Students participate in intervention theatre

Roberto Campos

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Al enters stage right. A friend, Ted, introduces him to a blonde woman named Linda; Al notices her curves and examines her figure.

Linda is caught off guard. She thought she was going to be introduced to a stereotypical white fraternity brother.

Instead she comes to find that Al is black.

The three strike up a conversation, both Linda and Al carefully navigate topics that are sensitive to each other’s stereotypes, but Ted states generalities for both groups.

Linda makes a statement that Al finds racist. Linda feels like Al and Ted are objectifying her as a woman.

Students sit on the edge of their seats taking in the scene, picking apart the views of each character until eventually freshmen nursing major Courtnee Bratton interrupts.

“You both are being hypocrites,” she said.

That’s the kind of reaction GTC Dramatic Dialogues’ Art Director Michael Agnew wants from the audience who attended Thursday’s GTC theatre performance at Cater Hall that focused on diversity, substance abuse and sexual assault.

“(Topics like these) are usually brushed under the rug and nobody wants to talk about them,” Bratton said. “Not talking about them only perpetuates the problem.”

Student Development and the USI Foundation brought the group to campus for the first time to facilitate an interactive learning workshop about topics that university students face.

“In 90 minutes, we’re not going to change anything. Nobody is – that’s a longer evolution,” Agnew said. “I want to start a conversation about things that people aren’t necessarily having a conversation about … because if students talk to each other about these things, if they start a conversation, that’s what ultimately will bring about this slower evolution of change.”

Throughout the performance, audience members asked the actors about the actions they performed in each scene, such as man pressuring a woman to have sex. Actors respond in character to give the audience perspective on their decision making process.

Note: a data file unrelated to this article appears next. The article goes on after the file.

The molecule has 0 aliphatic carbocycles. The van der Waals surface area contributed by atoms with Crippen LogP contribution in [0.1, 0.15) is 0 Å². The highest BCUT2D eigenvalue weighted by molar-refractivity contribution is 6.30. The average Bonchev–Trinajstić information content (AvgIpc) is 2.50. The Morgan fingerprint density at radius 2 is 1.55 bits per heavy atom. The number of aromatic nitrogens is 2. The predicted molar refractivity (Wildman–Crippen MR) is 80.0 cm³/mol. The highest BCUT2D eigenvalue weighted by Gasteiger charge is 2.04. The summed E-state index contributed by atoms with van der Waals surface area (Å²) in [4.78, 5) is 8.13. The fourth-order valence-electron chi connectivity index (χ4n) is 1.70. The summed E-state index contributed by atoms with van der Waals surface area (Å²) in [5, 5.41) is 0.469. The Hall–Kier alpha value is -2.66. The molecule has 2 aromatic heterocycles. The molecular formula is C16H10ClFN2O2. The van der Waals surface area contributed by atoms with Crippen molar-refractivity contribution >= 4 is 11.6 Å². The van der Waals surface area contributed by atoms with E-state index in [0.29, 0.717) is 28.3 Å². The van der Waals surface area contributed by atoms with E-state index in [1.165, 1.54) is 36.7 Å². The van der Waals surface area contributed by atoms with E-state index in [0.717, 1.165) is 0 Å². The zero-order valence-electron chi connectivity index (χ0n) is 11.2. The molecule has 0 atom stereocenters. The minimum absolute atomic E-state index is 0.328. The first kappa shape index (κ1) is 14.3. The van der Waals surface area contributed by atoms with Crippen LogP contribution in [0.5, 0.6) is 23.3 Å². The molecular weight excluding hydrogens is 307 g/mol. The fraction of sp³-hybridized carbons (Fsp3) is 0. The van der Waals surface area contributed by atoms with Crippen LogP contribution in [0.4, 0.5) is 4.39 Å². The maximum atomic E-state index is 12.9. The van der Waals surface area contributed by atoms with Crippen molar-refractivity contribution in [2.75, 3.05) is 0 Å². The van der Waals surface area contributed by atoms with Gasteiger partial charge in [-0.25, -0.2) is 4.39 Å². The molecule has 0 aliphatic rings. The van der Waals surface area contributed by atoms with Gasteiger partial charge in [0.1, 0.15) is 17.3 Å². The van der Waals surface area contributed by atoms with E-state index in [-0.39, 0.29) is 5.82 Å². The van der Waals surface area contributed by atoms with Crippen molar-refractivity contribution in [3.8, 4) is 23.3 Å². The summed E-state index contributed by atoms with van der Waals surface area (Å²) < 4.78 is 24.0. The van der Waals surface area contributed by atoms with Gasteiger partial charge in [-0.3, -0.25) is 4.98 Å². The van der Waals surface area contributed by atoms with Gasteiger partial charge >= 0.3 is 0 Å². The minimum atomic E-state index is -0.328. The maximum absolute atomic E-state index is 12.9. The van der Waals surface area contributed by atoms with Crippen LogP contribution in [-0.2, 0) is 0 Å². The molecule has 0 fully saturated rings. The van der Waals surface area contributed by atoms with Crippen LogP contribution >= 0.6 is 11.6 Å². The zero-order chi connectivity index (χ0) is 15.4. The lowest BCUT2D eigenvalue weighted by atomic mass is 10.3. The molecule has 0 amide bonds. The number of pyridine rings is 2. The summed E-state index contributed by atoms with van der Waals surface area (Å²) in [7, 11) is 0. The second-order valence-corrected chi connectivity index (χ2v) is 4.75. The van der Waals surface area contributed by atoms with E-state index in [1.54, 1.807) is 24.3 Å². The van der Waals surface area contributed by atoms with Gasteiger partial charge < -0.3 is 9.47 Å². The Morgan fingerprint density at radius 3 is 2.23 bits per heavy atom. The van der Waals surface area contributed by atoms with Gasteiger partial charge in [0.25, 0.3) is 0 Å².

This method is called “Intervention Theatre.”

“(Our mission is) to get at least one person in the audience to, for just a moment, question if what they said is actually what they believe,” Agnew said. “College is a time when your experiences get to broaden. But you’re not yet set in the way that adults get set, so it’s (a) malleable, critical time to reach people.”

Agnew and the GTC actors use “carefully intentional provocation” to shock the audience in a way that leads to insightful conversations between actors and participants.

“This kind of event gets people thinking,” said Stephanie Cook, freshmen theater arts major. “It’s an opportunity for people to think about things we usually don’t think about, and to think about things if nothing else.”

Amanda Story, Student Development assistant director , said  through this format, Student Development hopes students will be able to talk about these tough issues in an entertaining but informative way.

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